One Size Doesn’t Fit All
Adding Value to Sponsorship Packages
By Andrea Iranpour, Vice President, Client Services
Several years ago, we all felt the effects of a significant decrease in sponsorship spending when the economy took a dive. We have just recently seen a small rebound in that sponsorship spending; however, it will take some time to reach the levels they were in 2007. Today, companies are under heavy scrutiny to provide justification of how dollars are being spent. On the property side, that means fierce competition to provide lucrative packages and validation as to why they should be spending their money with you. Packages with cookie cutter assets won’t cut it anymore. Long gone are the days of offering up your standard proposal of signage, program ads, PA announcements, 30-sec spots, etc. Sponsors now want integrated, quantifiable programs where they can read results and measure success against it.
So how does a property successfully increase their value to potential clients? In two words – offer “MORE”. Easier said than done. But a property must show that increased value in order to gain the interest of new prospects or keep current clients from looking to other avenues to spend their money.
Here’s what successful properties are doing to add “MORE”:
Become the expert in your client’s business. You must act like your client’s business is your business. That means becoming a partner to them versus solely providing assets on paper to them. Understand their goals and objective and in turn, how you can develop programs and platforms in order to successfully achieve those goals. By understanding their business you become the expert and part of their strategy group who is then seen as a partner – a partner who is able to provide solutions and implement programs that will ultimately help move that marketing needle.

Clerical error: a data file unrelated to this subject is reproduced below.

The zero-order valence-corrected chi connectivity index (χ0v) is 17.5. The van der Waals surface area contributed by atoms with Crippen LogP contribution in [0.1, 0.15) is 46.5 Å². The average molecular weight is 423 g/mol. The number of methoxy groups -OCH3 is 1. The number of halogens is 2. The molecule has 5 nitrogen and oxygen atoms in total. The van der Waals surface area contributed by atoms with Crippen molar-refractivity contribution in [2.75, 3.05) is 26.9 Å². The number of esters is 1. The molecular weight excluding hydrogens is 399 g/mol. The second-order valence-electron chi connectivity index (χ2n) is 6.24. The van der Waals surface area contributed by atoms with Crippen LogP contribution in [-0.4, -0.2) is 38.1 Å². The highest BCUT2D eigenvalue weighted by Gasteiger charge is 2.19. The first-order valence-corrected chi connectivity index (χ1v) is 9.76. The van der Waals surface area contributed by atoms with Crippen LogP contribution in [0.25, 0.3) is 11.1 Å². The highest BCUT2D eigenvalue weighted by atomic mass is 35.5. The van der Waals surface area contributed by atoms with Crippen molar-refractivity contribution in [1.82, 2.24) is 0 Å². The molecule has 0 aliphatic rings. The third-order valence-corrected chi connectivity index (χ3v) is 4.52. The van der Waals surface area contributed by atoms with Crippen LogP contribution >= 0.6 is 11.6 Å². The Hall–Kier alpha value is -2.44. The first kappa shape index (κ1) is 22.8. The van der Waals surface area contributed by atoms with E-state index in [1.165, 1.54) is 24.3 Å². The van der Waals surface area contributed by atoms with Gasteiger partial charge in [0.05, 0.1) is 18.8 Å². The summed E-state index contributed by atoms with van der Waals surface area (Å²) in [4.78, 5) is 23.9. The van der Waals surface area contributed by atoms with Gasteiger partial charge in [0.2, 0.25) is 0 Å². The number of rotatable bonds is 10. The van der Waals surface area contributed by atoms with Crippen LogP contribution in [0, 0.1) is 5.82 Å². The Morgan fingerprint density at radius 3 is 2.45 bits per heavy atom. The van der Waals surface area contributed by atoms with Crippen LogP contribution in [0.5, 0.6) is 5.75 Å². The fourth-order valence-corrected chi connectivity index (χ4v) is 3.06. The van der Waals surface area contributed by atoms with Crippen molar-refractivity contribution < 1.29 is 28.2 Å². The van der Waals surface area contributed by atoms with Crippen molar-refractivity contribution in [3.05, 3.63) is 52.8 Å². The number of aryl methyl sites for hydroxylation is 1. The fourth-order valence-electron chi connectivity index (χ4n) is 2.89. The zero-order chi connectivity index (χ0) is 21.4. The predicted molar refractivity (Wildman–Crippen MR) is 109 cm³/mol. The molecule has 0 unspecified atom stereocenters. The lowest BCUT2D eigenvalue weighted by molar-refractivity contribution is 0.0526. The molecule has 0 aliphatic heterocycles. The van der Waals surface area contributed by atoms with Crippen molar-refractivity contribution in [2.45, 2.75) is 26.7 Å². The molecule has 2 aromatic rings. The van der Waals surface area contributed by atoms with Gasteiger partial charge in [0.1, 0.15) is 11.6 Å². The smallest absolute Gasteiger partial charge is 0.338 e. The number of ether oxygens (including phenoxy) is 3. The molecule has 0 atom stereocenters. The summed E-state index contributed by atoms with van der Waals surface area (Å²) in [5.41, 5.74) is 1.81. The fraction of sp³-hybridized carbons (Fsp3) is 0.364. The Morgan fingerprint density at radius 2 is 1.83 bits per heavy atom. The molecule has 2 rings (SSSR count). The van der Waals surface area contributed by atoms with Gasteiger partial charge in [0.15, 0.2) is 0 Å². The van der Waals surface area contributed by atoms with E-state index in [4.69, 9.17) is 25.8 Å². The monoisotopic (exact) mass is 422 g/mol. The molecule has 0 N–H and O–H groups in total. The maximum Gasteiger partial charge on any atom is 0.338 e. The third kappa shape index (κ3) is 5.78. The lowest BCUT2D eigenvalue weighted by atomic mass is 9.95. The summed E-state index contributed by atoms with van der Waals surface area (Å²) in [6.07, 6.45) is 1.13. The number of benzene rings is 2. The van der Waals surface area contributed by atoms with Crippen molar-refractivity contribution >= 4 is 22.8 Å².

A good example of this was done by Scotts Miracle Gro and their recent activation as part of their sponsorship with the Tournament of Roses Post Parade Showcase of Floats. Their partnership reflected not only the Tournament of Roses understanding what Miracle Gro wanted to achieve but also the execution hitting multiple touch points for the consumer.
Provide turnkey activation solutions. In my experience, sponsors decide not to renew their sponsorships because “it was not successful” or because they “paid a lot of money and got little out of it.” We’ll address the first one further down. As for not getting a lot out of their partnership, more often than not it’s because the sponsor didn’t utilize a majority of the assets in their package. The primary reasons for that is because they either don’t have the in-house capabilities or resources to execute or they don’t have budget to pay someone to activate on their behalf. Time and time again, sponsors will use their entire budget to pay for that great sponsorship but then they have nothing left over to actually activate what they paid for. Although this was once considered the sponsor’s “problem”, it is now ultimately up to the property to help offset the cost of activation if they want to retain their sponsors.